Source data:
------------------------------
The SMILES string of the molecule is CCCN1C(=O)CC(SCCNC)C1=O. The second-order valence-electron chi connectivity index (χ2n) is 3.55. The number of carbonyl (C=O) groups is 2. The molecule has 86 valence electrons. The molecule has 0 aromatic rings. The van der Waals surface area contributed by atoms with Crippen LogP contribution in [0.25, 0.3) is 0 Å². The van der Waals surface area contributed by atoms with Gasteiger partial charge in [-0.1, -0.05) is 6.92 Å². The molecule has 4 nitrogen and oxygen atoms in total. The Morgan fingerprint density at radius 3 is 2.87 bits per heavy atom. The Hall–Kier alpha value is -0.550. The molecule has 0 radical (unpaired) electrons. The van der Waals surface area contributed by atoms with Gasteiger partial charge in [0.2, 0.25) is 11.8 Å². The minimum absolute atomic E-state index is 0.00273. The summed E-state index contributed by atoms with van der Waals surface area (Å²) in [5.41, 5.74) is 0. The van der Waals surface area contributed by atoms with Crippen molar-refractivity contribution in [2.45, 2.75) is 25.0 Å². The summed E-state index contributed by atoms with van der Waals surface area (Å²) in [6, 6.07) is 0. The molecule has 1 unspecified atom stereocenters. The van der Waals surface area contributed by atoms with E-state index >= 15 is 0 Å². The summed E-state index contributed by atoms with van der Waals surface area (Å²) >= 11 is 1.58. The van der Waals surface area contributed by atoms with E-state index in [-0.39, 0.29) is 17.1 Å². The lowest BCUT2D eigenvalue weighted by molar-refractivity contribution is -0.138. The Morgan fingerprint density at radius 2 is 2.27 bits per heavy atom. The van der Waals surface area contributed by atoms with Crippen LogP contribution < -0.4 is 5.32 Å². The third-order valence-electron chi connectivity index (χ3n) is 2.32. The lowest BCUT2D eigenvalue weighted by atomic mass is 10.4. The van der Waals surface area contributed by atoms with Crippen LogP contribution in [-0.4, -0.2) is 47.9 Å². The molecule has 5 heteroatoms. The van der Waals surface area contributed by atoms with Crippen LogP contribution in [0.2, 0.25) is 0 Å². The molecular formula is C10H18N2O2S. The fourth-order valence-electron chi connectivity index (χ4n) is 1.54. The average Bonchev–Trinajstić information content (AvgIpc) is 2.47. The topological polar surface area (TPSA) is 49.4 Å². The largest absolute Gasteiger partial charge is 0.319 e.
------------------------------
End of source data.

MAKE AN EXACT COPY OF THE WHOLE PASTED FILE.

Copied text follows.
The SMILES string of the molecule is CCCN1C(=O)CC(SCCNC)C1=O. The second-order valence-electron chi connectivity index (χ2n) is 3.55. The number of carbonyl (C=O) groups is 2. The molecule has 86 valence electrons. The molecule has 0 aromatic rings. The van der Waals surface area contributed by atoms with Crippen LogP contribution in [0.25, 0.3) is 0 Å². The van der Waals surface area contributed by atoms with Gasteiger partial charge in [-0.1, -0.05) is 6.92 Å². The molecule has 4 nitrogen and oxygen atoms in total. The Morgan fingerprint density at radius 3 is 2.87 bits per heavy atom. The Hall–Kier alpha value is -0.550. The molecule has 0 radical (unpaired) electrons. The van der Waals surface area contributed by atoms with Gasteiger partial charge in [0.2, 0.25) is 11.8 Å². The minimum absolute atomic E-state index is 0.00273. The summed E-state index contributed by atoms with van der Waals surface area (Å²) in [5.41, 5.74) is 0. The van der Waals surface area contributed by atoms with Crippen molar-refractivity contribution in [2.45, 2.75) is 25.0 Å². The summed E-state index contributed by atoms with van der Waals surface area (Å²) in [6, 6.07) is 0. The molecule has 1 unspecified atom stereocenters. The van der Waals surface area contributed by atoms with E-state index >= 15 is 0 Å². The summed E-state index contributed by atoms with van der Waals surface area (Å²) >= 11 is 1.58. The van der Waals surface area contributed by atoms with E-state index in [-0.39, 0.29) is 17.1 Å². The lowest BCUT2D eigenvalue weighted by molar-refractivity contribution is -0.138. The Morgan fingerprint density at radius 2 is 2.27 bits per heavy atom. The van der Waals surface area contributed by atoms with Crippen LogP contribution < -0.4 is 5.32 Å². The third-order valence-electron chi connectivity index (χ3n) is 2.32. The lowest BCUT2D eigenvalue weighted by atomic mass is 10.4. The van der Waals surface area contributed by atoms with Crippen LogP contribution in [-0.4, -0.2) is 47.9 Å². The molecule has 5 heteroatoms. The van der Waals surface area contributed by atoms with Crippen LogP contribution in [0.2, 0.25) is 0 Å². The molecular formula is C10H18N2O2S. The fourth-order valence-electron chi connectivity index (χ4n) is 1.54. The average Bonchev–Trinajstić information content (AvgIpc) is 2.47. The topological polar surface area (TPSA) is 49.4 Å². The largest absolute Gasteiger partial charge is 0.319 e.